These findings must be considered in light of several limitations. Data on MS subtype (relapsing remitting vs progressive) were not available. It is likely that disease subtype may moderate the relationship between sleep disorder and depression or poor HRQOL; however, this hypothesis was not able to be tested in this study. Data were collected at participants' initial visit; thus, it was not possible to examine trends in depressive symptoms or HRQOL over time. Furthermore, data were collected through retrospective medical record review, which has numerous limitations, including that the medical record is not necessarily comprehensive and may include incomplete or missing data. To that end, sleep disorders are commonly undiagnosed in people with MS,13,27 thus individuals in the MSonly group may have had an undiagnosed sleep disorder. This may partially explain why differences between the MS+sleep and MSonly groups were not more pronounced. Furthermore, the correlational nature of this study does not allow for the determination that sleep disorder diagnosis is causally related to poorer HRQOL. Future studies testing these hypotheses are certainly indicated.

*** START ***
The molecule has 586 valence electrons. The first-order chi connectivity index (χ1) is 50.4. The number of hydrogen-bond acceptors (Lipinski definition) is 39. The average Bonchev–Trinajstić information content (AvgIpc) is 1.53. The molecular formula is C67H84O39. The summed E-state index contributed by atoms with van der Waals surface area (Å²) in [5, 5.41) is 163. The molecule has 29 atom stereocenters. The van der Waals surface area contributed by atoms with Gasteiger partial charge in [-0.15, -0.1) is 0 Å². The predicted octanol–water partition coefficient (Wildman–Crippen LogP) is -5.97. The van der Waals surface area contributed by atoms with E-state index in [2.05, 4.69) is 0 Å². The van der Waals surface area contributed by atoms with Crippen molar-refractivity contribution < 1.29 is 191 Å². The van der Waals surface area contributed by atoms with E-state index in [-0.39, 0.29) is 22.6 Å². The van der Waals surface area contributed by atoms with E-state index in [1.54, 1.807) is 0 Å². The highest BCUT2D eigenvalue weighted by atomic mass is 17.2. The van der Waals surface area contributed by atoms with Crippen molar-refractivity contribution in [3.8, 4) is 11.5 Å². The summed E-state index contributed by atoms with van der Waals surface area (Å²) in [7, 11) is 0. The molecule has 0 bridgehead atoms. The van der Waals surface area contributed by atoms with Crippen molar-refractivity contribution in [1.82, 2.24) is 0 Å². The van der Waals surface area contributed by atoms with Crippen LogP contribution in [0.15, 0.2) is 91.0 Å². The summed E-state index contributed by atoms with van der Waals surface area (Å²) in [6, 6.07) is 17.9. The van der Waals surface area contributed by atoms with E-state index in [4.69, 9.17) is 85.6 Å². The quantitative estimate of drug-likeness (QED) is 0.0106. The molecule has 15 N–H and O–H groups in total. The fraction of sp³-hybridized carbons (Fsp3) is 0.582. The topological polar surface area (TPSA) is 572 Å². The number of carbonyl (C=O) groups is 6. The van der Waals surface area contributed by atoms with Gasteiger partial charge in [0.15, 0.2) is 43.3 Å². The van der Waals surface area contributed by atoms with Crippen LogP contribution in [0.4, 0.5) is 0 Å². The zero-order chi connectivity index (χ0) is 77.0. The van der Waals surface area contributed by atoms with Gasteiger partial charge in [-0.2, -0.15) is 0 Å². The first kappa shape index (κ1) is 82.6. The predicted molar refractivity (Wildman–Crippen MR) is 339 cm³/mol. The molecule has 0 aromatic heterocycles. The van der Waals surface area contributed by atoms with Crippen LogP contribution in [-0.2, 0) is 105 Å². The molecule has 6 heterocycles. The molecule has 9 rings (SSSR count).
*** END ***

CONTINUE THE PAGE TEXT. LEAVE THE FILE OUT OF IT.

Overall, these results provide preliminary evidence that presence of a diagnosed sleep disorder may be associated with poor HRQOL in patients with MS. Thus, screening for sleep disorders may have a positive effect on improving HRQOL and overall QOL. Insomnia and OSA are widely regarded as treatable through interventions such as cognitive behavioral therapy and positive airway pressure treatment.28,29 The results of this study may inform practices regarding assessment and intervention to optimize HRQOL in MS.
Patients with MS and a comorbid sleep disorder reported poorer health-related quality of life (HRQOL) compared with people with MS who do not have a diagnosed sleep disorder.
Rates of depression and reduced HRQOL did not differ between patients with insomnia and those with obstructive sleep apnea.
Given that sleep disorders may have a detrimental impact on HRQOL, assessing for sleep disturbance among patients with MS is important because there are well-supported, efficacious treatment options for insomnia and obstructive sleep apnea.
The authors declare no conflicts of interest.
No financial funding was received for this study. Data were provided by the Cleveland Clinic Knowledge Program.22
From the Mellen Center for Multiple Sclerosis (EKW, ABS) and Sleep Disorders Center (EKW, MD), Neurological Institute, Cleveland Clinic Foundation, Cleveland, OH, USA.